The three-man team recommended that the government engages the mining companies with a view to amend the current levels of tax as, “the Development Agreements in their current form are lopsided and even if the mining companies were to move to the 2007 tax regime, the country would still not get a share from its mineral resources”. Since the mining companies were suspicious of the role of the IMF team, we shared the study report with them. President Mwanawasa had group meetings with senior officials of the mining companies. When they made comments, they were all referring to the provisions of the Development Agreements, which they claimed that they cannot be renegotiated. This attitude did not please the legally-minded President.
We then constituted a team made of government officials and traditional leaders (chiefs), which visited mining countries in Southern and West Africa. The Norwegian Government hosted the team and explained their tax system on the crude oil extractive industry. After a simulation of the application of the various tax numbers by the team, we prepared the Mines and Minerals Development Act 2008, which was presented to and overwhelmingly passed by Parliament in January 2008.
Amongst the landmark new taxes and contributions were:
A windfall tax to be triggered when copper prices reached an unexpected high level; a reference arms-length price, ring-fencing of capital expenditures on new projects; sharing of mining revenues with the local communities from where minerals are extracted;
a formal benefit- sharing framework for mining company contributions to social development of local communities and the creation of a special fund at Bank of Zambia to hold all mining revenues.
All these taxes adding to an average effective rate on mining of 47 percent and contributions were explained by me and ministry officials and accepted by most mining companies. We were convinced that at last the Zambians would benefit from their God-given mineral resources. By the end of 2008, the first year of application, the windfall tax account had US $485 million. In 2009, the progressive mining tax regime was revoked by Parliament on the recommendation of the Zambian Government.
To help the determination of mining revenues and taxes, we advocated the membership of Zambia to the Extractive Industries Transparency Initiative (IEII) and the reform of operations of the Zambia Revenue Authority. After some extensive studies, the ZRA established the Mineral Output Statistical Evaluation System (MOSES) to help tracking of copper movements to the markets.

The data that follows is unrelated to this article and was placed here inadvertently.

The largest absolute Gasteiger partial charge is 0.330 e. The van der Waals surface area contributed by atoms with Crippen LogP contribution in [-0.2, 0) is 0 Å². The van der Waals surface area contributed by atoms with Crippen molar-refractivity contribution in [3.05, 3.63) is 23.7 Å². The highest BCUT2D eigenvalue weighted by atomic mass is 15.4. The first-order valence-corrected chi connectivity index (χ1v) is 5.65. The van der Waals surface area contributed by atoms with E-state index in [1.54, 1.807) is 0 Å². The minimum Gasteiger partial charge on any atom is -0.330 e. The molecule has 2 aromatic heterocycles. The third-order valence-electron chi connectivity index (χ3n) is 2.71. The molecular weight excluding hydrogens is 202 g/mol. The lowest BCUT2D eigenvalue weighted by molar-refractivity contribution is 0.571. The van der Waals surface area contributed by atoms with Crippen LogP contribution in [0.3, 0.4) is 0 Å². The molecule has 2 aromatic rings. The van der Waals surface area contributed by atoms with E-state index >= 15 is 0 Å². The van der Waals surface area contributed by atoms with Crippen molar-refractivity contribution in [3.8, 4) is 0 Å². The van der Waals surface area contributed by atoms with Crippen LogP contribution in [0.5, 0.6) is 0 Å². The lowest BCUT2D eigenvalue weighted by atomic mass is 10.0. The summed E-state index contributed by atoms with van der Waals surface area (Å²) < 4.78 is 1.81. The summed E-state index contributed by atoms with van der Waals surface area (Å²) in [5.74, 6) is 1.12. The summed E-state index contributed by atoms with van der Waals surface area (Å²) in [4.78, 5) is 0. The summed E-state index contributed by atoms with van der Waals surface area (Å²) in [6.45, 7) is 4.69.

By 2020, copper production by the Zambian mines had gone up to 750,000 tonnes with projections of 850,000 tonnes in 2021. With copper prices around US $10,000 per tonne, Zambia could earn US $8.5 billion in 2021 from exports of copper. With a windfall tax in place, the Zambian Government would be receiving a substantial amount in taxes during boom times. The high demand on the international market is being stimulated by the phenomenal production of electric vehicles due to development of technology requiring parts made from copper.
It is estimated that production of electric vehicles will rise from 3 million in 2017 to 27 million in 2027, demand for copper for vehicles will be 1.74 million tonnes. More uses of copper are still being discovered, such as the tainting of masks, one of the defences against Covid 19. There are predictions of a shortage of copper by 2025, when a tonne of copper could be fetching between US $15,000 and US$20,000 per tonne.
With such a viable, profitable and promising industry that has the capability of earning the much-needed foreign currency to enable Zambia to service the huge national external debt and industrialize the economy, there is no rationale for nationalizing the mines this time. I am aware that the Zambian PF Government started talking of nationalizing the mines in 2020 and has since taken-over the Mopani Mine from Glencore, under a costly and hazy purchase agreement. Konkola Copper Mines has also been affected by the unclear actions of the government, the minority shareholders. While the nationalization of the nineties was under a clear legal provision and took five years to negotiate, the recent actions on Mopani and Konkola Mines have resulted in loss of confidence in the investor community, at a time when the copper price is rising and Zambia should be a preferred destination for investors.
Is it not anomalous that the same Glencore that has vacated Zambia has just completed a US $8.0 billion investment in the copper and cobalt mines in Kolwezi in the neighbouring Democratic Republic of Congo? The Government of the Republic of Zambia (GRZ) already owns shares, on behalf of Zambians, in all the mining companies through ZCCM-IH in which it has 77.7% shares. Its relationship with the majority shareholders should be on the basis of friendly, frank, formalized and predictable manner to attract the majority shareholders to invest and grow our mining businesses in Zambia. These are not the former colonisers, but business persons who want to make money by cooperating with Zambians. Zambia can earn adequate foreign currency from the mines to pay off its current debt and industrialize the economy.
Should any issue, including equitable sharing of the revenues or situation require us to negotiate with the existing or new mining investors, surely the motions that we went through between 1991 and 2003 are enough lessons for us to achieve win-win agreements. The current generation of Zambians should not emulate our ancestors who for thousands of years were only guards of the mineral wealth buried in our rich soils for lack of appropriate technology. The opening up of Zambia’s mining industry to foreign investors has provided ambitious and adventurous young Zambians an opportunity to work in the international globalised village and to acquire Internet of Things (IoT). A pragmatic plan on how to use Zambia’s abundant agricultural land will lure these Zambians from the Diaspora to invest in modern commercial farming.
I hope that the Secretary to the Cabinet will tell the new Cabinet, to be formed after 12th August 2021, that nationalizing the mines was done before and it did not work to produce the wealth that Zambians are earning for. The Secretary to the Cabinet should also tell the new Cabinet, members of parliament and councillors that the current land tenure system and procedures applied on the 73 million hectares of Zambia are not working to the benefit of the Zambians, whether for producing food or estate development.